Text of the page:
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In my view, the labor of the hater, and by extension the bourgeois of the "troll," translates into the libidinal economy of “schadenfreude,” a German word translated into English as “the pleasure derived from the misfortune of others.” 

It is an economy of desire whose basis of “production” is predicated on the perpetuation of negative externalities (the suffering of others) and speculative short-term value (doing it for the “lulz”.)

Cher Lloyd is merely the corporate manifestation of the bourgeois “troll,” who uses the labor of the hater to generate temporary fame and market value via notoriety. This is evidenced by the fact that “Swagger Jagger” reached #1 on the UK’s Singles Chart, despite the overwhelming amount of “dislikes” (121,837) compared to “likes” (63,616) on the song’s YouTube page.

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"To feel envy is human, to savor schadenfreude is devilish." - Arthur Schopenhauer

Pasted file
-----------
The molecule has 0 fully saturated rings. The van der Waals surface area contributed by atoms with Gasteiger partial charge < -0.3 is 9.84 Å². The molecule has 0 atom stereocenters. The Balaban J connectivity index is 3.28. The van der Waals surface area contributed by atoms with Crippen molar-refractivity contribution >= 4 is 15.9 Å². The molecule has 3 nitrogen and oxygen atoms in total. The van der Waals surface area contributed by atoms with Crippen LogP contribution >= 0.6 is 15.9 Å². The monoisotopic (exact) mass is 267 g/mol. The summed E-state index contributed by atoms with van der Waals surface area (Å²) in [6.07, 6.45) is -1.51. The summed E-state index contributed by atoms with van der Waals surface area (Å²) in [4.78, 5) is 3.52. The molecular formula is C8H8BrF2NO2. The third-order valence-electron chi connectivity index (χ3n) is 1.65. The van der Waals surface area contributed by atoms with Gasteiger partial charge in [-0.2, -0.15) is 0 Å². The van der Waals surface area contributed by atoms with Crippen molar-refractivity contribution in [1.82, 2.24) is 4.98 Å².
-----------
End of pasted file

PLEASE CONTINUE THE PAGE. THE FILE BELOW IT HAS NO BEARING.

When I think of a hater, a few essential characteristics come to mind.

The hater is powerless in everyday life; he is resentful due to his own lack of political efficacy; he is uncritical in his critique, and is a sophist as opposed to a philosopher; and he has ultimately been wronged in the past, and is eager to project his insecurities in the form of envy.

In an era where the majority of youth are jobless, socially disenfranchized, and politically powerless (see:  London rioters), it doesn't surprise me that the primary site of value production comes from haters.

Thus, in my perspective, the hater’s work is always-already proletarianized by the "swagger" trolls who condition their envy. Not only does the hater wield the instruments of hate, he himself becomes an instrument of hate---and in the case of Cher Lloyd, one that is used in the service of corporate marketing.